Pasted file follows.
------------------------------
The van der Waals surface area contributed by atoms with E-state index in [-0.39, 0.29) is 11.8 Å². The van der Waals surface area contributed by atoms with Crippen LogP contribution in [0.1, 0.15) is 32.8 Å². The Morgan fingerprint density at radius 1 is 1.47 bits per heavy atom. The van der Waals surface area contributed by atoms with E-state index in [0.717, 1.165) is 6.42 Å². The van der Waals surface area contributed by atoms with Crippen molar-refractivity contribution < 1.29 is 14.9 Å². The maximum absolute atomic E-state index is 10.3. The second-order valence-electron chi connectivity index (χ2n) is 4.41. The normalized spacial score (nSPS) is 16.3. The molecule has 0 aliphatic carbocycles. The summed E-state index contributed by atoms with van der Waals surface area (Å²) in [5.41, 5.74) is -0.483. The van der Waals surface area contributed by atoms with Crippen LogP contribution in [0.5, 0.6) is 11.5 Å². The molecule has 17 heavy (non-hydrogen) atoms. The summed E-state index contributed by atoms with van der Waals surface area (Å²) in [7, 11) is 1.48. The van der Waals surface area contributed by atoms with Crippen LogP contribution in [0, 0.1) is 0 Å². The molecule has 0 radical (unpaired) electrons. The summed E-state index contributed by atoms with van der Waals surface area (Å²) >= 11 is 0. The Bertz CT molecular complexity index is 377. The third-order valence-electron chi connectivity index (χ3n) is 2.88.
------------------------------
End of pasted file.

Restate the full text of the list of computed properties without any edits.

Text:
The van der Waals surface area contributed by atoms with E-state index in [-0.39, 0.29) is 11.8 Å². The van der Waals surface area contributed by atoms with Crippen LogP contribution in [0.1, 0.15) is 32.8 Å². The Morgan fingerprint density at radius 1 is 1.47 bits per heavy atom. The van der Waals surface area contributed by atoms with E-state index in [0.717, 1.165) is 6.42 Å². The van der Waals surface area contributed by atoms with Crippen molar-refractivity contribution < 1.29 is 14.9 Å². The maximum absolute atomic E-state index is 10.3. The second-order valence-electron chi connectivity index (χ2n) is 4.41. The normalized spacial score (nSPS) is 16.3. The molecule has 0 aliphatic carbocycles. The summed E-state index contributed by atoms with van der Waals surface area (Å²) in [5.41, 5.74) is -0.483. The van der Waals surface area contributed by atoms with Crippen LogP contribution in [0.5, 0.6) is 11.5 Å². The molecule has 17 heavy (non-hydrogen) atoms. The summed E-state index contributed by atoms with van der Waals surface area (Å²) in [7, 11) is 1.48. The van der Waals surface area contributed by atoms with Crippen LogP contribution in [0, 0.1) is 0 Å². The molecule has 0 radical (unpaired) electrons. The summed E-state index contributed by atoms with van der Waals surface area (Å²) >= 11 is 0. The Bertz CT molecular complexity index is 377. The third-order valence-electron chi connectivity index (χ3n) is 2.88.